You ask, when I propose to be at Park-place. I ask, shall not you come to the Duke of Richmond’s masquerade, which is the 6th of June? I cannot well be with you till towards the end of that month.
The enclosed is a letter which I wish you to read attentively, to give me your opinion upon it, and return it. It is from a sensible friend of mine in Scotland,(292) who has lately corresponded with me on the enclosed subjects, which I little understand; but I promised to communicate his ideas to George Grenville, if he would state them-are they practicable? I wish much that something could be done for those brave soldiers and sailors, who will all come to the gallows, unless some timely provision can be made for them. The former part of his letter relates to a Grievance he complains of, that men who have not served are admitted into garrisons, and then into our hospitals, which were designed for meritorious sufferers. Adieu!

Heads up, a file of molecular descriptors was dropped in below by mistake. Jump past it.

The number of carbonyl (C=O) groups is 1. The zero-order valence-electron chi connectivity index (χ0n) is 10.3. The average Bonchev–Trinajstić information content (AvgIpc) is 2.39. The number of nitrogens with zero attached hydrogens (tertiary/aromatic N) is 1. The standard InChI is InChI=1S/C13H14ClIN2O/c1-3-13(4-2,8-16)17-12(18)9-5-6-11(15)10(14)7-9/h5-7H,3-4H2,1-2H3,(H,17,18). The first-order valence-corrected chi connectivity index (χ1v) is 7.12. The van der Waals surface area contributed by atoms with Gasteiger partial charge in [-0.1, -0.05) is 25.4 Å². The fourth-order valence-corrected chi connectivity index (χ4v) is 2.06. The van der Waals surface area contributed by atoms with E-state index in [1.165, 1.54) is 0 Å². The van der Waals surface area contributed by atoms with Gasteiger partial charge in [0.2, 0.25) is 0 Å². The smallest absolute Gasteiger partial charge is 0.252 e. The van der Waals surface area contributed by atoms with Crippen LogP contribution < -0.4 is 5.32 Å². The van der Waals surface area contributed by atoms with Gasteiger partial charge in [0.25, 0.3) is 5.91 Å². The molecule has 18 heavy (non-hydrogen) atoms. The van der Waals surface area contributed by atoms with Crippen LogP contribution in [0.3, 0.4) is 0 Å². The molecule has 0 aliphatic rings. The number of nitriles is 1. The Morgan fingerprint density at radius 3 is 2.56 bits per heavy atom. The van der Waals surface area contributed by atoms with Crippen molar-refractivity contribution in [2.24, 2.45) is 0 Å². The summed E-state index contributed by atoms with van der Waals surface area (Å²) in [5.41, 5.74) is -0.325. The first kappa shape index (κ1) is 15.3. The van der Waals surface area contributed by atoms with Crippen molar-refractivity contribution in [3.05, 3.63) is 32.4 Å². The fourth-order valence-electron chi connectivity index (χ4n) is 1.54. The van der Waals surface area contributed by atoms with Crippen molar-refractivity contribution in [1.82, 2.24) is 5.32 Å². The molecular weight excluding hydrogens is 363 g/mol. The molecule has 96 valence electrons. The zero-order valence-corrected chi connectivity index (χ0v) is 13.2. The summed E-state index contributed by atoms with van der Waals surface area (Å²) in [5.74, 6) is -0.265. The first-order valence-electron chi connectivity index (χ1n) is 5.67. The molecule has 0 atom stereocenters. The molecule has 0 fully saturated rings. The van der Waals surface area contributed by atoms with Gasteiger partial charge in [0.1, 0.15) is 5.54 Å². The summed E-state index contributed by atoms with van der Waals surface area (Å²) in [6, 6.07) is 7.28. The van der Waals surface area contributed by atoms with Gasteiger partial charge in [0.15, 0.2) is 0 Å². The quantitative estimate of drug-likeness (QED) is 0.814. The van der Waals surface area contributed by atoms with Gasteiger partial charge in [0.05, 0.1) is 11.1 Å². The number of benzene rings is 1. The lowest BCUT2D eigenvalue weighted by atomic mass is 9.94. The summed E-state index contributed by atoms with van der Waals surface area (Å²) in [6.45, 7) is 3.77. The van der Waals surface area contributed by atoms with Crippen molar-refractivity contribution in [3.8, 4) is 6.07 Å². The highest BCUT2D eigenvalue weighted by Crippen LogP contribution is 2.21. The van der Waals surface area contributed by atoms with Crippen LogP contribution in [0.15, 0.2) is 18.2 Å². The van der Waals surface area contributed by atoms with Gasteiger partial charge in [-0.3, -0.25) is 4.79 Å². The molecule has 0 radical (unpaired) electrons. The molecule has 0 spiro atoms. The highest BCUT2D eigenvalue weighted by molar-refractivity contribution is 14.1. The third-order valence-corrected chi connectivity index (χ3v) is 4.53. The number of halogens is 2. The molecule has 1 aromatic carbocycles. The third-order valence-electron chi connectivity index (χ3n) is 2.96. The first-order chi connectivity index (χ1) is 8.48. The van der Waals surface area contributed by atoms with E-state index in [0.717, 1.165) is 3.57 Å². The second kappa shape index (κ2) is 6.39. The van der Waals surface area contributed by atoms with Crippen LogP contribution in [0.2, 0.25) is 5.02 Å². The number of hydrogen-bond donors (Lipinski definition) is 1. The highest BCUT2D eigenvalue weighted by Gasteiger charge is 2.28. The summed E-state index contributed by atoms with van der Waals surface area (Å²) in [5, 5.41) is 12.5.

(292) Sir David Dalrymple. See ant`e, p. 215, letter 154.-E.
No, indeed, I cannot consent to your being a dirty Philander.(293) Pink and white, and white and pink and both as greasy as if you had gnawed a leg of a fowl on the stairs of the Haymarket with a bunter from the Cardigan’s Head! For Heaven’s sake don’t produce a tight rose-coloured thigh, unless you intend to prevent my Lord Bute’s return from Harrowgate. Write, the moment you receive this, to your tailor to get you a sober purple domino as I have done, and it will make you a couple of summer-waistcoats.
In the next place, have your ideas a little more correct about us of times past. We did not furnish ou cottages with chairs of ten guineas apiece. Ebony for a farmhouse!(294) So, two hundred years hence some man of taste will build a hamlet in the style of George the Third, and beg his cousin Tom Hearne to get him some chairs for it of mahogany gilt, and covered with blue damask. Adieu! I have not a minute’s time more.
(293) At the masquerade given by the Duke of Richmond on the 6th of June at his house in Privy-garden.
(294) Mr. Conway was at this time fitting up a little building at Park-place, called the Cottage, for which he had consulted Mr. Walpole on the propriety of ebony chairs.